Wednesday, June 25, 2008

Garden Char Processing



I've added some photos to Flickr on how I currently prepare my charcoal for add ing to garden soil. This is in support of the Biochar for Gardeners FAQ.

I am lightly soaking (shallow soak, lots of turning to keep surfaces moist) my charcoal to precondition it for a crush-and-chop reduction and then screening. To soak, I add soluble mineral fertilizer and fish emulsion. Once in the soil, these will stimulate biologic conditioning and will help prevent stalled plant growth due to induced N deficiency, a concern with direct use of fresh char in the garden.

Also, regarding the mineral fertilizer, I have it in the back of my mind that adding ammonium sulphate (a common ingredient in off-the-shelf soluble fertilizer formulations) to the soak water will boost water penetration. I am thinking this might help because ammonium sulphate is used hold farm chemicals on waxy plant surfaces (like thistle), and because saltier water generally tends to penetrate further and faster into problem soils. I am encouraged to think that ammonium sulphate helps to overcome fresh charcoal's water repellency, even if only to a slight degree.

4 comments:

Anonymous said...

A bit off topic but biochar:

Along a good part of Montana's Interstate 90 are a lot of dead or dying trees and a lot of burnt snags in fire areas across the National Forests. It looks like about half of the evergreens on the Continental Divide are dead.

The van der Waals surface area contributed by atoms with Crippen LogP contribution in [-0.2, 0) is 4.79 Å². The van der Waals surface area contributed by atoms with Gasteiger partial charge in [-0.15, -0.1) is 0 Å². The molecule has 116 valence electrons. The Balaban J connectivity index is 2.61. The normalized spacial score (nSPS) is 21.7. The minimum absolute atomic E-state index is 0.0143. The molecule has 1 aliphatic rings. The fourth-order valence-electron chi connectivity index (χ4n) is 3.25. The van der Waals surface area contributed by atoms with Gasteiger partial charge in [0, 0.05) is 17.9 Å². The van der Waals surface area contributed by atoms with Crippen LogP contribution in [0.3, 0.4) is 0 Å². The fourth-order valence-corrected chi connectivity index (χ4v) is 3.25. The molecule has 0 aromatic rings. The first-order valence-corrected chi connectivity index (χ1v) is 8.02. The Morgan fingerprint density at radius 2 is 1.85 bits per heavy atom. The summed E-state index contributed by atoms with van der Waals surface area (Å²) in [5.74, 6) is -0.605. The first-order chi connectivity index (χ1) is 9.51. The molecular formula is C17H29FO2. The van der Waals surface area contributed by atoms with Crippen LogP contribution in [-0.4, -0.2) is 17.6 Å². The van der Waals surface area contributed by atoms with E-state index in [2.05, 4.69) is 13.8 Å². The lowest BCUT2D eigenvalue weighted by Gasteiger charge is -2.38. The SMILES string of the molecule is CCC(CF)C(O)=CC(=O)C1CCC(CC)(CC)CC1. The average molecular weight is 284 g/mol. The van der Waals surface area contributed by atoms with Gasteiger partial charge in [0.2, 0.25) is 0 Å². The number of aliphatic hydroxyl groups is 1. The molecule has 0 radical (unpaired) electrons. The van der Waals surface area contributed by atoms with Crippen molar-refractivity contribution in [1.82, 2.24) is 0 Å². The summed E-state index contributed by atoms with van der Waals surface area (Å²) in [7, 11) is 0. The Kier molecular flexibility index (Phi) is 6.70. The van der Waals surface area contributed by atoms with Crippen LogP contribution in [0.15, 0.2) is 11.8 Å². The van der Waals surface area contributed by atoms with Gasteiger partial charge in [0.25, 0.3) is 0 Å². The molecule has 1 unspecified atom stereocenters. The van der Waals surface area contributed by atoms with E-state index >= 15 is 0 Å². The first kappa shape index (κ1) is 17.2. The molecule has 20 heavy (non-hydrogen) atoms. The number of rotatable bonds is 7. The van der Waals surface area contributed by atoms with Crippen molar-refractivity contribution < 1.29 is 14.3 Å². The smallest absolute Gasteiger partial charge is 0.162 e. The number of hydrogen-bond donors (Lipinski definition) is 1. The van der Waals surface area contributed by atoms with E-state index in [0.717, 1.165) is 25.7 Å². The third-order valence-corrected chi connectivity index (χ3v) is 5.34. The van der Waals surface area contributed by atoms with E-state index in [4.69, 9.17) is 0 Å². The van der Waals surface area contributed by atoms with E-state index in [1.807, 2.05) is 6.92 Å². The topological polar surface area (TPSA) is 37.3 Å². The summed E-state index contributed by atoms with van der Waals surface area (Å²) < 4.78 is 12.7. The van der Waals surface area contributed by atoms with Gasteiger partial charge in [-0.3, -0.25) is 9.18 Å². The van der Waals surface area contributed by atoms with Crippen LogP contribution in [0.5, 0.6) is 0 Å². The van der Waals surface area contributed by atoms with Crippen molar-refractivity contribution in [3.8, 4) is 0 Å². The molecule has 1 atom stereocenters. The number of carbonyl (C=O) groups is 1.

Could those be converted to biochar, using transportable equipment, which then could be applied back on the soils? On many of those slopes getting the biochar into the soils would be a challenge.

Wouldn't this markedly reduce the release of CO2 to the atmosphere that will occur if these dead trees fuel uncontrollable forest fires, which is very likely given recent fire history, or if they decay, which is otherwise inevitable? And wouldn't biochar improve these soils?

Philip Small said...

Makes sense, especially for rebuilding ultisols (ie very mature, highly weathered) which have been degraded by erosion or acid rain. Makes the least sense for sites where soils are not degraded and which support sensitive, threatened or endangered plant species. For instance, extreme example, you wouldn't put char in a forested wetland which supported flytrap and pitcher plants. There are comparable upland plant-soil configurations one wouldn't want to mess with. That's why more manipulated environments (and some forestry environments are highly manipulated) tend to lend themselves better to char application.

Anonymous said...

Would biochar be more optimal processing for cattle manure solids and other livestock-origin feedstuffs than composting?

From a superficial perspective, that process would likely reduce the likelihood of transmission of the tougher infectious agents like prions far more than composting.

Anonymous said...

From the Oil Drum blog DrumBeat: August 22, 2008
http://www.theoildrum.com/

Making Terra Preta Soil: Ramona's Recipe for Home-Made Dirt
http://www.theoildrum.com/node/4441

www.opednews.com August 21, 2008 at 19:31:34
Making Terra Preta Soil: Ramona's Recipe for Home-Made Dirt
http://www.opednews.com/articles/Making-Terra-Preta-Soil-R-by-Ramona-Byron-080821-153.html